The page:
16 February 2015

Can't and Won't: Stories, by Lydia Davis

At the center of this collection -- and by far the longest piece in it -- is a story called The Cows. It is a collection of notes that some observer has written about the creatures in a field. It is dry, largely mundane account. Nothing really happens. The descriptions are not especially vivid; the cows do not evoke philosophical contemplation, nor do they seem to have any symbolic meaning. The account goes on for an astonishing, absurd amount of time. Long enough that you pause at least three times to think, I can't believe this is still going. And yet, it is completely riveting.

Davis has a real gift for this kind of thing; these strange, acerbic little fragments that seem so rich with meaning yet so utterly, amazingly flat. The voice has an almost unpleasant detachment, at times seeming bemused and contemptuous, at others, lonely and eager for contact, though unsure how to initiate it. There is a definite kinship to an author she has a clear proclivity for, Flaubert, though their voices are distinct: this collection contains a series of what she calls 'stories from Flaubert' that brilliantly inhabit his worldview, yet stand apart from the other pieces, even if it is difficult to say exactly how.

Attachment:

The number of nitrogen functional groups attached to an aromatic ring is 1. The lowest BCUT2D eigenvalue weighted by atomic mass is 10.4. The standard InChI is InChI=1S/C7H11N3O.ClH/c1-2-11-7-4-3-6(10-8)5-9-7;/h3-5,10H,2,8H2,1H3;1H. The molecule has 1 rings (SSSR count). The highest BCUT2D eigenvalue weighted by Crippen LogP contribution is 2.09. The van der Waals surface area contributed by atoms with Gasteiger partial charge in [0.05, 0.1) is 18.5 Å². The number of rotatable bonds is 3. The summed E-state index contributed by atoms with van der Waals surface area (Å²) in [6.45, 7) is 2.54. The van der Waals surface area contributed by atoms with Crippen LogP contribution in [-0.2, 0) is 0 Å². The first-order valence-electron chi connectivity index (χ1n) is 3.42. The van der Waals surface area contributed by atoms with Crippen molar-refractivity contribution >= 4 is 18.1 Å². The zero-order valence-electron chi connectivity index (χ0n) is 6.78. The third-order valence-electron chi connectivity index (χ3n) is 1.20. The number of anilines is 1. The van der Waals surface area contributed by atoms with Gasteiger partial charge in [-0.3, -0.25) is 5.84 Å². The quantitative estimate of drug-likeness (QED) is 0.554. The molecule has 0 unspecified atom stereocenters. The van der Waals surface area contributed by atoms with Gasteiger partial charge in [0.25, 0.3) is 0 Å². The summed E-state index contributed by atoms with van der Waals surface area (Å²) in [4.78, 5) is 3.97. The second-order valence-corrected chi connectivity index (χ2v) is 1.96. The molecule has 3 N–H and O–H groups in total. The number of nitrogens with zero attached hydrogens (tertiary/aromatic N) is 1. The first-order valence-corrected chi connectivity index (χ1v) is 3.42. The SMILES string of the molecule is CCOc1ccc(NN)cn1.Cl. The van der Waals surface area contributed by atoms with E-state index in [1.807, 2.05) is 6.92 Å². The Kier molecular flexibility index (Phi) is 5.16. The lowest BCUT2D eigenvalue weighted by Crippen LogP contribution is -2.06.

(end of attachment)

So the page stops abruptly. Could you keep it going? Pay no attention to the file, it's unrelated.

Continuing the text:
The queer fragments and Flaubertian tales are the high points of this collection. Somewhat weaker is are texts bearing the subheading of "a dream." Perhaps because I am currently also making my way through The Dreams by Naguib Mahfouz, which seems to be a far more successful rendition of a similar idea, I did not find them particularly compelling. But it is when Davis writes about a character that seems, unfortunately, to be rather autobiographical, that I find her completely unbearable. I had this problem with an earlier novel of hers, and it nearly put me off her altogether. There is a middle-aged, neurotic, socially awkward writer and translator who occasionally crops up in her stories and whom I find totally unsympathetic and ungodly self-absorbed. Fortunately, she makes very few appearances in this collection.

Overall, an enjoyable read, one that certainly benefits from a slow, lengthy process of periodically dipping into it. But I think some of the other collections, such as Samuel Johnson is Indignant, are better.

No comments: